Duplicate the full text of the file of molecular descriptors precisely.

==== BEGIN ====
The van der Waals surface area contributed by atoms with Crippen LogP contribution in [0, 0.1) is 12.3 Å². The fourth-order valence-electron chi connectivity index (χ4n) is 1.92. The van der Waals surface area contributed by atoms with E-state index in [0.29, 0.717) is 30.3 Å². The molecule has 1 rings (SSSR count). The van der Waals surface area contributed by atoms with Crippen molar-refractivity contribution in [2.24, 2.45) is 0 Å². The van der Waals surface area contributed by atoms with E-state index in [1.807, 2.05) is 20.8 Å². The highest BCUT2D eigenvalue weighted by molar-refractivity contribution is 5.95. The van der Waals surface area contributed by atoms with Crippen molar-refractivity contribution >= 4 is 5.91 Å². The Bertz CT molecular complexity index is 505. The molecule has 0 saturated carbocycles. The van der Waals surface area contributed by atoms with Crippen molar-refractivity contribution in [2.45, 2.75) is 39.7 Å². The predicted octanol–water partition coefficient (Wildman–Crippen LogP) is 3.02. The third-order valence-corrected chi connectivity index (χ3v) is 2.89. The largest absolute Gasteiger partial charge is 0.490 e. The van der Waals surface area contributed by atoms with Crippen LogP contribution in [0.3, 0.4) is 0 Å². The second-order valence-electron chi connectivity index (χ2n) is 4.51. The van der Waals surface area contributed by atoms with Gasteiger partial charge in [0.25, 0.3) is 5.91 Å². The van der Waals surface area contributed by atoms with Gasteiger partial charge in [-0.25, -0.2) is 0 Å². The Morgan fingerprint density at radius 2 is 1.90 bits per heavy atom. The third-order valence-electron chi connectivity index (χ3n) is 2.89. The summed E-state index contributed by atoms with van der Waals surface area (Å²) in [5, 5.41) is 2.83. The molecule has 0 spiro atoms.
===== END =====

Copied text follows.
The van der Waals surface area contributed by atoms with Crippen LogP contribution in [0, 0.1) is 12.3 Å². The fourth-order valence-electron chi connectivity index (χ4n) is 1.92. The van der Waals surface area contributed by atoms with E-state index in [0.29, 0.717) is 30.3 Å². The molecule has 1 rings (SSSR count). The van der Waals surface area contributed by atoms with Crippen molar-refractivity contribution in [2.24, 2.45) is 0 Å². The van der Waals surface area contributed by atoms with E-state index in [1.807, 2.05) is 20.8 Å². The highest BCUT2D eigenvalue weighted by molar-refractivity contribution is 5.95. The van der Waals surface area contributed by atoms with Crippen molar-refractivity contribution >= 4 is 5.91 Å². The Bertz CT molecular complexity index is 505. The molecule has 0 saturated carbocycles. The van der Waals surface area contributed by atoms with Crippen molar-refractivity contribution in [2.45, 2.75) is 39.7 Å². The predicted octanol–water partition coefficient (Wildman–Crippen LogP) is 3.02. The third-order valence-corrected chi connectivity index (χ3v) is 2.89. The largest absolute Gasteiger partial charge is 0.490 e. The van der Waals surface area contributed by atoms with Crippen LogP contribution in [0.3, 0.4) is 0 Å². The second-order valence-electron chi connectivity index (χ2n) is 4.51. The van der Waals surface area contributed by atoms with Gasteiger partial charge in [0.25, 0.3) is 5.91 Å². The van der Waals surface area contributed by atoms with Gasteiger partial charge in [-0.25, -0.2) is 0 Å². The Morgan fingerprint density at radius 2 is 1.90 bits per heavy atom. The third-order valence-electron chi connectivity index (χ3n) is 2.89. The summed E-state index contributed by atoms with van der Waals surface area (Å²) in [5, 5.41) is 2.83. The molecule has 0 spiro atoms.